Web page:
Brain Activity, Drugs Could Affect Alzheimer’s Progression

The activity of connections among brain cells significantly affects levels of the toxic protein beta-amyloid (Aß) that is a major cause of Alzheimer’s disease (AD), researchers have found. Aß is produced by the cleavage of amyloid precursor protein (APP) within brain cells.

The findings suggest that the kind of mental activity people practice or drugs they might take for depression or anxiety could affect their AD risk or the disease progression.

In an article in the December 22, 2005, issue of Neuron, David Holtzman and colleagues detailed studies in which they determined how neuronal activity affected the level of Aß in the “interstitial fluid” (ISF) between cells. The brain damage of AD is caused in considerable part by high levels of Aß in the ISF, where it aggregates into the brain-clogging plaque that kills brain cells.

In studies with mice, they found that stimulating brain cells while sampling ISF revealed a significant increase in Aß levels. Conversely, when they administered drugs that blocked neuronal activity, Aß levels dropped.

Their studies also revealed that Aß appeared to be released from the same kinds of sac-like vesicles in neurons that transport the chemical signals called neurotransmitters that one neuron uses to triggers a nerve impulse in its neighbor. Such vesicles launch their cargoes across the connections called synapses between neurons.

One important question arising from their findings, noted the researchers, is the effect of cognitive activity–such as that produced by an enriched environment–on Aß levels. Both animal and human studies have suggested that such activity affects Aß plaque levels.

“One hypothesis is that enrichment may increase overall synaptic activity in some brain regions and decrease it in others, depending on the environmental alteration,” wrote Holtzman and his colleagues. “For example, certain memory tasks in humans simultaneously increase and decrease activity within different brain areas. Increased activity might result in increased susceptibility to Aß deposition if the activated neural circuits contain high levels of human APP expression, thereby increasing Aß release from those pathways. Conversely, if synaptic activity decreases in a brain area that is normally vulnerable to Aß pathology, then there may be reduced Aß deposition as a consequence of enrichment,” they wrote.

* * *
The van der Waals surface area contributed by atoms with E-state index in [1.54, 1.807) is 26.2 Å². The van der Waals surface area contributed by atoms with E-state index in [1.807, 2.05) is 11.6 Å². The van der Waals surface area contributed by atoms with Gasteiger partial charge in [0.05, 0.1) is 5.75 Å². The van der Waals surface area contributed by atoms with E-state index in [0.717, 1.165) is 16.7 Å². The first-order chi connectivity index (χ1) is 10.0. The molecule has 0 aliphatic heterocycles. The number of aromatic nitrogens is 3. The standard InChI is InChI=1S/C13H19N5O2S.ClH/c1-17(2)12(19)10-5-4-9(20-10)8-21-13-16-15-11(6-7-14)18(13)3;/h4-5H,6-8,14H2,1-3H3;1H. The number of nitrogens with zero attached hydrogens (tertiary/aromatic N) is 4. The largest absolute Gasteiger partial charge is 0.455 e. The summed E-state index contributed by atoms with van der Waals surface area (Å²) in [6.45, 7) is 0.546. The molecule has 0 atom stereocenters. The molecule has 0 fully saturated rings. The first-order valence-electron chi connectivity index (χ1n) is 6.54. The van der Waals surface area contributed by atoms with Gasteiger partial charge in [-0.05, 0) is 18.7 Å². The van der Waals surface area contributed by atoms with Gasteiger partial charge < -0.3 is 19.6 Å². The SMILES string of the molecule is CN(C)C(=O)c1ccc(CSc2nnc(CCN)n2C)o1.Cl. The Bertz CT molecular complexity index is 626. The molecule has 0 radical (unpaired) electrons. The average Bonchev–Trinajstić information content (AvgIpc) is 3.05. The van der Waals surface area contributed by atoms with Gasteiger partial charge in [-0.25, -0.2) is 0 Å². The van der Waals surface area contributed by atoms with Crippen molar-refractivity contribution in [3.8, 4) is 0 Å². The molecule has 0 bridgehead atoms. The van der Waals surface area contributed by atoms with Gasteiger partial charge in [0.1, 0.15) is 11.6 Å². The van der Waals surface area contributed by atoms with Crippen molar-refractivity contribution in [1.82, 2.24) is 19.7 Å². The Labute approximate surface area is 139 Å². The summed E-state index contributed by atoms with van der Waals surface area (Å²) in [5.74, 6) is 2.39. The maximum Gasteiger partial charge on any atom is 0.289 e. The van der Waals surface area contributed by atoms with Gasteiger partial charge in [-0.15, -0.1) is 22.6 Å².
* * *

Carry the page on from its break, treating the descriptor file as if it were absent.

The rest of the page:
Overall, the researchers concluded that “these findings are consistent with the possibility that physical and environmental changes resulting in altered neuronal/synaptic activity throughout life can modulate the amount of Aß that accumulates in plaques in a region-dependent manner.

“That synaptic activity and Aß levels are directly linked in vivo may have important treatment implications,” they wrote. “Drugs used to treat neuropsychiatric disorders, such as depression or anxiety, among many others, directly influence neurotransmitters, and their receptors, thereby altering synaptic activity,” they wrote. “Thus, it is likely that these drugs might influence Aß levels within specified neuronal networks as well. If so, such drugs could potentially influence risk or progression of AD. Understanding the effects of drugs on ISF Aß may enable the design of ways to decrease soluble Aß levels, including synaptotoxic Aß oligomers, in specific brain regions.

“Defining the relationship between normal brain function and the metabolism of a key protein involved in a neurodegenerative disease may provide new clues into the factors that regulate the biology of AD as well as other disorders of the nervous system,” they wrote.

From Cell press

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